Paul Finch makes a modest proposal to the Garden Bridge moaners
A garden bridge across the Thames is a fabulous idea which is now bringing out the worst in a small but vociferous gang of moaners, their criticisms being familiar to anyone who tries to do anything of imagination in the capital, the Olympics being the most recent example. Any inconsistency in the proposition is seized upon by the snapping terriers as evidence of malign intent, financial irresponsibility, design failure or programmatic contradiction. No generosity is offered.
The big picture is this: Joanna Lumley’s idea has gathered considerable financial and political support (way over £100 million pledged), and has achieved planning permission, even though that is now subject to judicial review. The landing sites are established, with final detailed designs in progress. Thomas Heatherwick and Arup have produced a design that can be delivered, and there has been no official challenge to the procurement process that took place, following the involvement of Transport for London and an element of public funding. It is the latter that has prompted simulated outrage. How dare they put ratepayers’ money into this private sector vanity project! Actually this is a misunderstanding of why public money is needed at all, which is a curious one, as is often the case when VAT rears its bureaucratic head.
Normally you would not expect VAT to be payable on new construction. If the Garden Bridge Trust, the charity which has taken on the challenge of getting the bridge funded and built, was commissioning a new building, then VAT would not be payable. But weirdly, it seems that if a charity undertakes a civil engineering project, then VAT applies. Unfortunately I am not making this up.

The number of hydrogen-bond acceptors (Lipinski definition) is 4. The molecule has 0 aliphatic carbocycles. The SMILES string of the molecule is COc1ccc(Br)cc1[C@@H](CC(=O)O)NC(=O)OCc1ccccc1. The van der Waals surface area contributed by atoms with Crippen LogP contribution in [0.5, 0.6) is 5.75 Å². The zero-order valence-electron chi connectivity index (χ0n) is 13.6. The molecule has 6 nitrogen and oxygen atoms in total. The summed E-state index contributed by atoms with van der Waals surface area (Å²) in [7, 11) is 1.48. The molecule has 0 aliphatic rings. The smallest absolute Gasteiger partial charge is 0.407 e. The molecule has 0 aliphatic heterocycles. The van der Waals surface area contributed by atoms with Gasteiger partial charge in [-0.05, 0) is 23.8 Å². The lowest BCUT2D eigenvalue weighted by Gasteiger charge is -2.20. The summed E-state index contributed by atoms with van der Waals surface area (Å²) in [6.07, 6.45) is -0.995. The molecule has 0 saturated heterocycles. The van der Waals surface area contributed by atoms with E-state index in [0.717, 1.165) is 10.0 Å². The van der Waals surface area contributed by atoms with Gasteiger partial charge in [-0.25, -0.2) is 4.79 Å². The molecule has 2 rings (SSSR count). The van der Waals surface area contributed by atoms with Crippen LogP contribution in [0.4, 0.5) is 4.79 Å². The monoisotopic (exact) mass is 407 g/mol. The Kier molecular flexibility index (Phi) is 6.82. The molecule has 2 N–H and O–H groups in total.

Maybe chancellor Osborne, a supporter of the proposal, thought he might waive the VAT, an anomaly in this instance. However, you make one exemption and, from the Revenue’s perspective, you are opening the floodgates. The VAT men may be frightened that other organisations (St John’s Ambulance, the Girl Guides?) would seize on the exemption and start building roads, bridges and dams. They just don’t want a precedent.
The chancellor can, of course, continue to fund part of the scheme, in the full knowledge that government would get most of it back in VAT. The same thing happened at the London Olympics.
So, yes, there is public funding, but it is modest in scale, and much of it is recoverable. But, for the moaners, things don’t end there, because Mayor Johnson has ‘underwritten’ – in a thus far rather vague way – maintenance and running costs, while the trust finalises its capital expenditure programme and makes realistic projections about how it can pay for them itself.
There is another way of approaching maintenance costs. Suppose we were starting from scratch, and wanted to make it clear that the bridge is a public facility, even though the capital cost is being raised from private individuals and companies.
And suppose we wanted to guarantee in perpetuity that running costs would be more than met from the public purse, but with no profit made, any excess being used for other public transport purposes. What would we do?
You have probably guessed the answer: make the bridge part of TfL’s transport network, and make it part of the Oyster Card system. You want to go on/off the bridge? Then pay a modest sum, which will be used for the bridge and other transport facilities, and nothing else. Local residents could be given an Oyster Card, giving them a free daily crossing to compensate for the inconvenience of coping with an additional river bridge.
Perhaps this could be one of Mayor Johnson’s swansong initiatives for the capital.